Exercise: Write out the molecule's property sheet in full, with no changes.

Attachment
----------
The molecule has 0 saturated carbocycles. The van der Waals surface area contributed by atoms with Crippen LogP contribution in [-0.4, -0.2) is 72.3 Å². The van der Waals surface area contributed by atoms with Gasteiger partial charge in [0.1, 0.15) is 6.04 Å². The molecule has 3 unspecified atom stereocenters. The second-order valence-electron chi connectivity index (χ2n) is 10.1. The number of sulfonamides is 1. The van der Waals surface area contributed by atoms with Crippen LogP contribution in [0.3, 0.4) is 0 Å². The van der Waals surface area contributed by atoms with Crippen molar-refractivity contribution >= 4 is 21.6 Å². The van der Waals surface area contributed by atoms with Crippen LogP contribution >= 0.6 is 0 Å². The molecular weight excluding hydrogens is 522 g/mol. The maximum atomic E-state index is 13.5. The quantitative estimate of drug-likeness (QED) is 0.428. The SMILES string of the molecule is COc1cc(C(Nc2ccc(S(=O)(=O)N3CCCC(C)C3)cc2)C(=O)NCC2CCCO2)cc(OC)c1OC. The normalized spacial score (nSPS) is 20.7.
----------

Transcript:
The molecule has 0 saturated carbocycles. The van der Waals surface area contributed by atoms with Crippen LogP contribution in [-0.4, -0.2) is 72.3 Å². The van der Waals surface area contributed by atoms with Gasteiger partial charge in [0.1, 0.15) is 6.04 Å². The molecule has 3 unspecified atom stereocenters. The second-order valence-electron chi connectivity index (χ2n) is 10.1. The number of sulfonamides is 1. The van der Waals surface area contributed by atoms with Crippen LogP contribution in [0.3, 0.4) is 0 Å². The van der Waals surface area contributed by atoms with Crippen molar-refractivity contribution >= 4 is 21.6 Å². The van der Waals surface area contributed by atoms with Crippen LogP contribution >= 0.6 is 0 Å². The molecular weight excluding hydrogens is 522 g/mol. The maximum atomic E-state index is 13.5. The quantitative estimate of drug-likeness (QED) is 0.428. The SMILES string of the molecule is COc1cc(C(Nc2ccc(S(=O)(=O)N3CCCC(C)C3)cc2)C(=O)NCC2CCCO2)cc(OC)c1OC. The normalized spacial score (nSPS) is 20.7.